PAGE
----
October 28, 2013

Pirates and visitors swarm Ocracoke for first
annual Blackbeard Jamboree…WITH SLIDE SHOW

By CONNIE LEINBACH


History re-enactors call what they did over the weekend at the First Annual Blackbeard’s Pirate Jamboree on Ocracoke “time tripping.”

“This is as authentic as you can get,” explained Bill Burgess, one of the Devilmen of Cape Feare, after the “Battle of Ocracoke” in Silver Lake with three period boats and lots of gunpowder making loud reports.

Burgess and dozens of other pirate re-enactors take special pride in having their costumes and experience authentic to the period of the 1700s.  That means having the same fabrics for clothing and shoes, buttons, tents and even period food, which was prepared over an open fire in a large black cauldron in the yard of 161 Irvin Garrish Highway where Blackbeard’s Crew, a living history re-enactment group had camped for the weekend.  The Devilmen had made camp on the harbor side of the property.

Burgess is a retired deputy sheriff and history buff who does other re-enactments, such as the two World Wars, the Vietnam War and the British Army Zulu War of 1879.  The nirvana for re-enactors is the feeling when everything comes together of actually being in the past.

“If you can feel, even for one moment, that you’re actually there, it’s called ‘seeing the elephant,’” he said. “I’ve seen it twice.”

Once, he said, was during a World War I nighttime trench warfare battle at Newville, Pa., as bullets strafed the night sky.  The other was during a Civil War re-enactment with the 120th unit in Franklin, Tenn.

“It hits you like a truck,” Burgess said of the feeling of truly being back in time.

Mostly, re-enactors have a passion for history and the times, added Madame Grace of Blackbeard’s Crew.

“Our whole effort is to ignite peoples’ imaginations,” she said.

John Collamore, or “Dutch,” as he is called in the crew, conducts 18th navigation demonstrations with period tools to the North Carolina and Virginia standards of learning for math and geometry for fourth and fifth grade.

“I love to see the light go on as to how we use a compass to navigate a course,” he said about his demonstrations.  “It’s great to see the kids connect math to something real like this.”

Saturday morning, the jamboree began with pirates on period ships shooting at pirates on the land.

“We’re gonna get you, Blackbeard,” yelled one from the dock at the Devilmen encampment as he shot his pistol to no avail at a taunting Blackbeard, played by Todd Willis.

“What? Is your powder wet?” Willis with arms outstretched yelled from aboard the Meka II, which was outfitted as Blackbeard’s boat The Adventure.  “I hear (the bullets) whizzing by.”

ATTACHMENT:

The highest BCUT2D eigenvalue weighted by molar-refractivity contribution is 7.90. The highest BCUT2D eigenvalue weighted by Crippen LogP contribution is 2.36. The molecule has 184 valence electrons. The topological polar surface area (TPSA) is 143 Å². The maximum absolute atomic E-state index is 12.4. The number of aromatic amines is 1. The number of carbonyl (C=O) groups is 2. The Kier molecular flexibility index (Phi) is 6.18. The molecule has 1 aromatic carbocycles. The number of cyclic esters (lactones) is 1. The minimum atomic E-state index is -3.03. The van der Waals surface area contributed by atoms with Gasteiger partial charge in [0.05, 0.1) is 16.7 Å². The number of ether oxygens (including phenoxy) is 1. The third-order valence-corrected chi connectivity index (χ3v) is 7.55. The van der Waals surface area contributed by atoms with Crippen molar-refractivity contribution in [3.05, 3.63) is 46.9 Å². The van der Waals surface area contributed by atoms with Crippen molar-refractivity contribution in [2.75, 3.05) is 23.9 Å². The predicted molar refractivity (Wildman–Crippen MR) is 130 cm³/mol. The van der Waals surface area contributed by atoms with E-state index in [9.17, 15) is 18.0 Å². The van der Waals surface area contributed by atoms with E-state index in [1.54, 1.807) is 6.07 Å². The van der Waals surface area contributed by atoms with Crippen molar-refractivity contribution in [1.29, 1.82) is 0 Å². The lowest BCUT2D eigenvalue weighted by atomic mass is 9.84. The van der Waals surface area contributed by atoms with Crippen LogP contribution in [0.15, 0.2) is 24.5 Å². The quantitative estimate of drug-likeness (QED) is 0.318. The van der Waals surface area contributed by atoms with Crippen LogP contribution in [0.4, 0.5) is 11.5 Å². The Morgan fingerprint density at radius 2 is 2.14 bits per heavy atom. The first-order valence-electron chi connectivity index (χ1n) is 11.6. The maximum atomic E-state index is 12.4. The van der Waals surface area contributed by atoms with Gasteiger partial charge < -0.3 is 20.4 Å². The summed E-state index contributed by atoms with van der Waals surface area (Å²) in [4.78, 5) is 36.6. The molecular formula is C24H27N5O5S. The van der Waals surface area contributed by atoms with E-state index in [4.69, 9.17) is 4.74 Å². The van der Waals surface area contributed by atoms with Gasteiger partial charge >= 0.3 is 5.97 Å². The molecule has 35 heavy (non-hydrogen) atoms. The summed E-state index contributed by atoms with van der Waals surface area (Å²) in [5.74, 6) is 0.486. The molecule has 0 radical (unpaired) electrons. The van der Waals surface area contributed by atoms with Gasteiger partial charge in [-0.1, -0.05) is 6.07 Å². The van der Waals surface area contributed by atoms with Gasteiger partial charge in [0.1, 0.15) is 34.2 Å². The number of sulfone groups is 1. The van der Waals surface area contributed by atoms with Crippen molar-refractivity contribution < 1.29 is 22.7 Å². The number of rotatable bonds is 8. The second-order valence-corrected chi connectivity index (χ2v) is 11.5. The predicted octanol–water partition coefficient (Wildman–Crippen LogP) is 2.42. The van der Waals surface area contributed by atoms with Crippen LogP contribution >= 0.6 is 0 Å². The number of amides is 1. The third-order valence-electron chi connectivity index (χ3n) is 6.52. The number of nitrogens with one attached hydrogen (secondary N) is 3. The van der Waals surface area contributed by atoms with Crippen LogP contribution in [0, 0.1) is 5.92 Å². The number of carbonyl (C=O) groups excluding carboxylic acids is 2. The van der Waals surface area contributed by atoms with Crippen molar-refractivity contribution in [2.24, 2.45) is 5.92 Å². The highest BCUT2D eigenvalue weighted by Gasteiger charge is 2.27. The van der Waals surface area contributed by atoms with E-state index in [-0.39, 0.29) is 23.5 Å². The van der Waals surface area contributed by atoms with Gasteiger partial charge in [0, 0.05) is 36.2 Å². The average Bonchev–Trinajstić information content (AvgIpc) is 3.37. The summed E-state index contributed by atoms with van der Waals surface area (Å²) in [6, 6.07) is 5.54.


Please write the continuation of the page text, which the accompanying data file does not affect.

At 3 p.m., the main re-enactment battle between Blackbeard and Lt. Robert Maynard amid more cannon fire and narrated by author-historian Kevin Duffus culminated in a swordfight aboard The Adventure. Maynard hoisted  Blackbeard’s head for all on land to see.

“The battle was brilliant,” noted Ryan Papa, a friend and roadie for Blackbeard’s Crew. “My favorite part was when they cut off his head. It was better than the battle at the Hampton Pirate Festival.”

The event concluded Sunday with the march to Springer’s Point by the pirates to commemorate the fallen Blackbeard and his crew. About 50 festival-goers joined the dozen pirates who mustered at Blackbeard’s Lodge on Back Road and walked along Lighthouse Road to the soundside beach.

After a recitation by Duffus of the events that occurred there Nov. 21, 1718, Willoughby Caught, chantey master for Blackbeard’s Crew, sang two original songs about the pirate. Hatchet Meg tossed the commemorative wreath that she had made into the water. A report from The Adventure off shore concluded the service.

“This was a lot of fun,” said Chris McLean of Yardley, Pa., who came to Ocracoke for the week with his family especially for the event. “We went to the scallywag school and learned to hold a sword.”

Musical accompaniment throughout the weekend was provided by the six-member Motley Tones from Raleigh, singing sea chanteys, drinking songs, and bawdy songs especially for adults Saturday evening outside of Natural Selections in the Bawdy Beer Garden.

“This was my most favorite festival all year,” said Cindy Clark, one of the Tones, who has been to at least a dozen pirate festivals this year. “Everyone was so friendly and the crowds were very engaging.”

Business owners noted at increase of traffic in their stores.

“Business was up,” noted Mickey Baker owner of the Mermaid’s Folly. “It was a beautiful day and a lot of fun.”

“The festival brought more people here than I thought it would,” noted Rich Corbin, who works at Ride the Wind Surf Shop.

“It was cool,” added Bob Chestnut, Surf Shop owner. “We watched the boat battle from upstairs.”

Trudy Austin, a cashier at the Ocracoke Variety Store, said she heard a lot of positive feedback from the community.

Daphne Bennink, who spearheaded the event three years ago, was pleased that the weather was good for the first time in three years, allowing the festival to happen.

“We couldn’t have asked for a better first Jamboree,” she said. “The weather was beautiful, the attendance was great and the participation on all levels exceeded our expectations. We are so proud of what we accomplished.”
 
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